Re:Of course not.... (1)

Bungie (192858) | more than 4 years ago | (#30180100)

The IE guys are going to have to fix any problems in how it plays nice with Windows anyway, and if the development process is so broken that they can't even keep O/S-breaking regressions out of the builds, there's a problem.

The problem is that IE is tightly coupled with several other Windows components. This means it can break many other apps which can depend on it, or also can break itself if it depends on something which is not available.

For example, when IE7 came out people were extracting the installer package and installing the individual components inside to bypass the WGA check. If they didn't install the XMLLite component before the IE application installation, it would break several applications including Explorer. It could be fixed if the user booted to Safe Mode and installed the XMLLite package or DLL afterwards, but many users probably didn't know that.

This is exactly the kind of thing Microsoft wants to avoid...people breaking the system because they don't have the proper dependencies installed or some other factor with their configuration. It's much easier to roll it all together into a release canidate where they can be sure it includes everything it needs.

Re:Of course not.... (1, Insightful)

Anonymous Coward | more than 4 years ago | (#30178166)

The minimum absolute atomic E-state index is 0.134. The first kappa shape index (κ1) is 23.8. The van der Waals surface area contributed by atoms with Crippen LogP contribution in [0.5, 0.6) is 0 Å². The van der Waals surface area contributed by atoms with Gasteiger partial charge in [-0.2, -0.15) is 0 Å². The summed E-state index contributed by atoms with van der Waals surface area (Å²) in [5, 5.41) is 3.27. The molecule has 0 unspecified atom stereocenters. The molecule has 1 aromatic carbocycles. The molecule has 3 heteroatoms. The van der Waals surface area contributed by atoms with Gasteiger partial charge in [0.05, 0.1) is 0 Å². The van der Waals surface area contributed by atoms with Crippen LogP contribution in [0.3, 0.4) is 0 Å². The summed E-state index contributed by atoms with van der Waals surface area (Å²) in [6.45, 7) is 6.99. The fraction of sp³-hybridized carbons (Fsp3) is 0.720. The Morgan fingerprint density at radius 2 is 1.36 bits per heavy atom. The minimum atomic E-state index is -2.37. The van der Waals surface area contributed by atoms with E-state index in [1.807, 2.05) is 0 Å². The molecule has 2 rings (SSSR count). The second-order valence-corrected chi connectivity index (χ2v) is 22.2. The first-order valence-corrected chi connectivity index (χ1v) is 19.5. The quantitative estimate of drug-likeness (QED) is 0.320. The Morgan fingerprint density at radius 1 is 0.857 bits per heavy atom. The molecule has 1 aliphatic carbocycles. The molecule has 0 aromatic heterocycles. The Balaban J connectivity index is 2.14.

Plus, with Firefox if you file a bug they [...] generally fix it right away

No they dont.

https://bugzilla.mozilla.org/show_bug.cgi?id=90268

More Microsoft Bashing (4, Insightful)

maxrate (886773) | more than 4 years ago | (#30177882)

Why is the finger always at Microsoft? I vote we embargo the use of the word Microsoft on Slashdot, say, for a month. Usually any Microsoft related post is biased and ill-spirited - getting very old. There are countless software vendors that do not release nightly builds. As much as I adore Slashdot, all the MS haters on here often make me feel as if I'm associating myself with a 'new low' of computer users (sometimes). Kinda like finding yourself in the company of a bunch of racists. It's very fashionable on \. to hate Microsoft. Don't like their stuff?...simply use something else and STFU. I do agree with the article's opinion of saying the update process Microsoft uses is broken - I think Microsoft can do better.

STFU (0)

Anonymous Coward | more than 4 years ago | (#30179172)

Same to you buddy. If you don't like what someone else is saying STFU and toon out.

That's about the 5th time today that I've seen STFU posts moderated insightful. There's nothing insightful about STFU posts.

There are countless software vendors that do not release nightly builds.

This is the only line in your whole post that has anything to do with the discussion and it's already been said.

Re:More Microsoft Bashing (2, Insightful)

dbIII (701233) | more than 4 years ago | (#30179578)

Why is the finger always at Microsoft?

Because many of us use their stuff and despair at the problems that arise that we cannot fix and the Microsoft will ignore.
That creates a culture of just complaining to each other about the company in general. We say to each other things like "this was the company that was given the BSD source code on a plate and still couldn't get even ping right" and other things non-techies would find completely irrelevent.
Just filter the MS stories out - there's not going to be much else other than jaded comments from those subjected to years of MS hype that treat every announcement from MS as a lie. In hindsight they may be right nearly every time, but to start with it's a preconception. It's not like racism, it's not "all dogs bite" but instead "that ornery blue eyed dog is going to bite me again I just know it".